Certain disasters stem from many small problems conspiring to cause one very large problem. For want of a nail, the war was lost; for fifteen independently insignificant errors, the jetliner was lost. Subduction-zone earthquakes operate on the opposite principle: one enormous problem causes many other enormous problems. The shaking from the Cascadia quake will set off landslides throughout the region—up to thirty thousand of them in Seattle alone, the city’s emergency-management office estimates. It will also induce a process called liquefaction, whereby seemingly solid ground starts behaving like a liquid, to the detriment of anything on top of it. Fifteen per cent of Seattle is built on liquefiable land, including seventeen day-care centers and the homes of some thirty-four thousand five hundred people. So is Oregon’s critical energy-infrastructure hub, a six-mile stretch of Portland through which flows ninety per cent of the state’s liquid fuel and which houses everything from electrical substations to natural-gas terminals. Together, the sloshing, sliding, and shaking will trigger fires, flooding, pipe failures, dam breaches, and hazardous-material spills. Any one of these second-order disasters could swamp the original earthquake in terms of cost, damage, or casualties—and one of them definitely will. Four to six minutes after the dogs start barking, the shaking will subside. For another few minutes, the region, upended, will continue to fall apart on its own. Then the wave will arrive, and the real destruction will begin.

Among natural disasters, tsunamis may be the closest to being completely unsurvivable. The only likely way to outlive one is not to be there when it happens: to steer clear of the vulnerable area in the first place, or get yourself to high ground as fast as possible. For the seventy-one thousand people who live in Cascadia’s inundation zone, that will mean evacuating in the narrow window after one disaster ends and before another begins. They will be notified to do so only by the earthquake itself—“a vibrate-alert system,” Kevin Cupples, the city planner for the town of Seaside, Oregon, jokes—and they are urged to leave on foot, since the earthquake will render roads impassable. Depending on location, they will have between ten and thirty minutes to get out. That time line does not allow for finding a flashlight, tending to an earthquake injury, hesitating amid the ruins of a home, searching for loved ones, or being a Good Samaritan. “When that tsunami is coming, you run,” Jay Wilson, the chair of the Oregon Seismic Safety Policy Advisory Commission (OSSPAC), says. “You protect yourself, you don’t turn around, you don’t go back to save anybody. You run for your life.”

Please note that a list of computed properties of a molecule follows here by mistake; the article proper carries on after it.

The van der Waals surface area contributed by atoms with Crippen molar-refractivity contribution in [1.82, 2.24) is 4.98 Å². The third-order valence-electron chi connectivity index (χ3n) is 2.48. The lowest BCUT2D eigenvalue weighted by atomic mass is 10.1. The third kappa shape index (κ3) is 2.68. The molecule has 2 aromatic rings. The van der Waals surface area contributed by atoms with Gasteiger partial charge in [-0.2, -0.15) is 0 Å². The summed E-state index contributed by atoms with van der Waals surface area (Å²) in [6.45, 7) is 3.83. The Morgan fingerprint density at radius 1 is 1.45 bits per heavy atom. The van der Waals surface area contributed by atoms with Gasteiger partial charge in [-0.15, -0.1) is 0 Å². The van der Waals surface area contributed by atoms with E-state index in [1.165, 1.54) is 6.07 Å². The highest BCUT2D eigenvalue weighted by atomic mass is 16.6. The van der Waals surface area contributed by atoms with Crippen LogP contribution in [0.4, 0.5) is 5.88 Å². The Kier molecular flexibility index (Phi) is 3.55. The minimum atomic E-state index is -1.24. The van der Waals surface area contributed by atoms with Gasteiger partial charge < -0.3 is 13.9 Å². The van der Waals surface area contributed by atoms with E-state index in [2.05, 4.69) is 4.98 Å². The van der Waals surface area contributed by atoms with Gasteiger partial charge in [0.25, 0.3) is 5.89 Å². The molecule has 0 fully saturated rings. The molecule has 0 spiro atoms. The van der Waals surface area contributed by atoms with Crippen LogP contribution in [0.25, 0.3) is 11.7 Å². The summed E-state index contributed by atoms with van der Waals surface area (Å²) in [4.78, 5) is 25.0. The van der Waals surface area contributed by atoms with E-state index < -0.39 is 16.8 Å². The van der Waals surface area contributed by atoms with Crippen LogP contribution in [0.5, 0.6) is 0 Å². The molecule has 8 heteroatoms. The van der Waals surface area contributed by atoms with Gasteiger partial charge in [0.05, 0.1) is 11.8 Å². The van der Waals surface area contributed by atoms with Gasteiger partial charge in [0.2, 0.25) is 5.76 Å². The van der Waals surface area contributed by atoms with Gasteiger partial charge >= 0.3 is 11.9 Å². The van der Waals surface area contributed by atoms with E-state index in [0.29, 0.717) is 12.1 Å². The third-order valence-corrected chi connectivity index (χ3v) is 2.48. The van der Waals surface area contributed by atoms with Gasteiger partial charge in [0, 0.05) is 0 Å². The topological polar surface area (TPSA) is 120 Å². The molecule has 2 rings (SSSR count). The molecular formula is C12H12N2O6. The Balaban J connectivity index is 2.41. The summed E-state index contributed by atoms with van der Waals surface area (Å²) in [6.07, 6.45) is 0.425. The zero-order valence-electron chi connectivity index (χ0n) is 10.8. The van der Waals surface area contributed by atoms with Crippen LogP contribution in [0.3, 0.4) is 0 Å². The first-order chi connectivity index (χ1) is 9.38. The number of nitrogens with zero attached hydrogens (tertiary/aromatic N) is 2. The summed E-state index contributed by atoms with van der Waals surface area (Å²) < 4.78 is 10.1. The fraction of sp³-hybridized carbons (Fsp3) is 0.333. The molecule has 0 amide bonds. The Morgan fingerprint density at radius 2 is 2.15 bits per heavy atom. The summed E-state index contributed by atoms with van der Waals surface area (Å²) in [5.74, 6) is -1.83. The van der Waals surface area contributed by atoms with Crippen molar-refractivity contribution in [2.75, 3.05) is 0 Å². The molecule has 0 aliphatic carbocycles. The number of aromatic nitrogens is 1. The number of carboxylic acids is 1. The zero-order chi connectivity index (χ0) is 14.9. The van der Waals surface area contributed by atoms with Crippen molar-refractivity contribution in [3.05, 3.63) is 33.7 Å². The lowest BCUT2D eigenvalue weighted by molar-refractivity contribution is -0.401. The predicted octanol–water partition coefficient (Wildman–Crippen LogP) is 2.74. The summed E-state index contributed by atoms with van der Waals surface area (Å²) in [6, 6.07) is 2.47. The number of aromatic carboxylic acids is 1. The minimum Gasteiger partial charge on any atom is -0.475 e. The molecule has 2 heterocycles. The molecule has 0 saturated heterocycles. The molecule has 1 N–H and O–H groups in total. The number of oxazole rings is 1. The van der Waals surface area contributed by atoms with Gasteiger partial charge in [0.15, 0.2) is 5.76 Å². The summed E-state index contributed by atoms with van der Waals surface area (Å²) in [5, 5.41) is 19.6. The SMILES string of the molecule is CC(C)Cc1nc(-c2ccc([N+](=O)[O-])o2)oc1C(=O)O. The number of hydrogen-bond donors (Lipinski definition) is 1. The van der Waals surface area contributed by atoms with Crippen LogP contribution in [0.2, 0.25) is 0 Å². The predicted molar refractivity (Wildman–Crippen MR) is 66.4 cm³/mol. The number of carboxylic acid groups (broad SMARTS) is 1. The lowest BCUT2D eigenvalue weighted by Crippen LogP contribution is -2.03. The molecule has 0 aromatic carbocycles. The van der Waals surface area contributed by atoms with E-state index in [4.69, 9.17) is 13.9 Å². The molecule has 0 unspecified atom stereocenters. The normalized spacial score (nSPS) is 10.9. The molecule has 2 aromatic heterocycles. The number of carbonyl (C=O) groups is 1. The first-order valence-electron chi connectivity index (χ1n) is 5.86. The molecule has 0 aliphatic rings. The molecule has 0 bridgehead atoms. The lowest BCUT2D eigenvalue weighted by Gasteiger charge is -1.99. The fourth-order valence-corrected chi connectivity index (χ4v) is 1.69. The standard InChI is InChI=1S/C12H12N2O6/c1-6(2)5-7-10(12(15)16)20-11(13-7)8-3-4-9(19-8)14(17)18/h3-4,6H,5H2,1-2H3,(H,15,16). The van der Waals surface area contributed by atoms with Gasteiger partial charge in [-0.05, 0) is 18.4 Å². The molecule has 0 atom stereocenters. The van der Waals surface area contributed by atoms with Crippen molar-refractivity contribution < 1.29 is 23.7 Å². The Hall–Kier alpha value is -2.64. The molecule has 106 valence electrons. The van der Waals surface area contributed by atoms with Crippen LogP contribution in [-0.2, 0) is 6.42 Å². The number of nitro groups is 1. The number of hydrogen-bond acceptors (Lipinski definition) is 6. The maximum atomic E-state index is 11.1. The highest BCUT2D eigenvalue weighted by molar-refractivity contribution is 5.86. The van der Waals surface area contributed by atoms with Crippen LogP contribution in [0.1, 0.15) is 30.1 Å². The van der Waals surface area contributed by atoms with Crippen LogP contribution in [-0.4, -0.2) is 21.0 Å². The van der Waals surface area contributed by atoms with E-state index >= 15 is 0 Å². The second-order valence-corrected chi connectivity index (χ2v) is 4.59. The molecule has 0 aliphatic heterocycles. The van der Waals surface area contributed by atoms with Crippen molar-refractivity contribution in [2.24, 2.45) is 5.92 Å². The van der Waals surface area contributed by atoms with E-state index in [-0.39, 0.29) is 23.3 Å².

The time to save people from a tsunami is before it happens, but the region has not yet taken serious steps toward doing so. Hotels and businesses are not required to post evacuation routes or to provide employees with evacuation training. In Oregon, it has been illegal since 1995 to build hospitals, schools, firehouses, and police stations in the inundation zone, but those which are already in it can stay, and any other new construction is permissible: energy facilities, hotels, retirement homes. In those cases, builders are required only to consult with DOGAMI about evacuation plans. “So you come in and sit down,” Ian Madin says. “And I say, ‘That’s a stupid idea.’ And you say, ‘Thanks. Now we’ve consulted.’ ”

These lax safety policies guarantee that many people inside the inundation zone will not get out. Twenty-two per cent of Oregon’s coastal population is sixty-five or older. Twenty-nine per cent of the state’s population is disabled, and that figure rises in many coastal counties. “We can’t save them,” Kevin Cupples says. “I’m not going to sugarcoat it and say, ‘Oh, yeah, we’ll go around and check on the elderly.’ No. We won’t.” Nor will anyone save the tourists. Washington State Park properties within the inundation zone see an average of seventeen thousand and twenty-nine guests a day. Madin estimates that up to a hundred and fifty thousand people visit Oregon’s beaches on summer weekends. “Most of them won’t have a clue as to how to evacuate,” he says. “And the beaches are the hardest place to evacuate from.”